Gannett, the nation’s largest newspaper company with 261 daily papers including USA Today, watched its stock plunge further Monday to 65 cents a share at market close.
That’s an abrupt fall, to put it mildly, from the $12.06 GateHouse Media parent New Media Investment offered Aug. 5 as roughly half payment to acquire Gannett (retaining the Gannett name).
Shares had fallen by the time the deal closed Nov. 19, and the overall market had been in steep decline even before the pandemic began. But not nearly steeply enough to send it into penny stock territory.
A similar loss of investor confidence, together with pension funding woes, was a big factor in forcing McClatchy — the second largest, with its 31 papers — to file for Chapter 11 bankruptcy protection Feb. 13. I wouldn’t expect Gannett to follow suit. Apollo Global Capital’s loan (debt taken on by New Media Investment to fund the deal) is for a five year period and, despite the stock plunge, the company is still profitable. And the merged company is just getting started. Barring an apocalyptic scenario, things will get better.
But the news does highlight the huge gulf between Gannett’s plan to take advantage of greater scale for big savings and some new revenue streams and what may be possible now. Gannett is stuck with interest and paydown on the $1.2 billion financing from Apollo.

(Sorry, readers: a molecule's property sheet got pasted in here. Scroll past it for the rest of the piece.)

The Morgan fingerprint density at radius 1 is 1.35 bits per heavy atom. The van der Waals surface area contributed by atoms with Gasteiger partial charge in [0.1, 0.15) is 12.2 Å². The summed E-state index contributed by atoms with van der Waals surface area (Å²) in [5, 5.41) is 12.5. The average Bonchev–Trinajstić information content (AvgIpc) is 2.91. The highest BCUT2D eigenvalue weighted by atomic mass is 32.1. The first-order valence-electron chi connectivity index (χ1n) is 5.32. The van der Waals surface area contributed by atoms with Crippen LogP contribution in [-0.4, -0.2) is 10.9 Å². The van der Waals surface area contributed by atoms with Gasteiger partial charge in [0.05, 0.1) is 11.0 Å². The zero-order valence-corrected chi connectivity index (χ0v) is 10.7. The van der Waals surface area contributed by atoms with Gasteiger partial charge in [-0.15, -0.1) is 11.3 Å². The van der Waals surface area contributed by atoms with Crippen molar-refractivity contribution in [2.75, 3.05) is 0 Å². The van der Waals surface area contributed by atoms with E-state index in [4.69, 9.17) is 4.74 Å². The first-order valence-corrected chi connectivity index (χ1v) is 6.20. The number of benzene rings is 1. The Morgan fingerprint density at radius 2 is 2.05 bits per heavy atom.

I don’t think a takeover bid is at all likely either. Who would want an entrée into the industry, paying off Apollo and securing its own financing for the borrowing needed?
Billionaire investor Leon Cooperman pressed Gannett CEO Mike Reed on the point during the company’s last earnings conference call. By Cooperman’s math, Reed was promising the company could be worth five or six times as much in a few years as it is now. How could that possibly be? (And the shares were not doing nearly as badly then).
Reed stuck by an earlier statement that savings and revenue progress is in the works and that Gannett has steadily reduced its reliance on print advertising (now just 29% of total revenue). And, he said, the company is current on its loan obligation to Apollo.
I reached Reed Monday and he declined to say more on the record. Added detail is likely to be forthcoming when the company gives a financial report on the quarter that just ended in another month to six weeks.
Gannett did do a round of furloughs and pay cuts a week ago, And as I had discussed earlier in a piece with my colleague Kelly McBride, all of its papers are taking down the paywall for all of their pandemic coverage, both fulfilling a public service mission and building equity with a paying audience.
Still, distress is distress. Even with lots of company in the industry and the broader economy, Gannett is experiencing an acute case.
Rick Edmonds is Poynter’s media business analyst. He can be reached at firstname.lastname@example.org.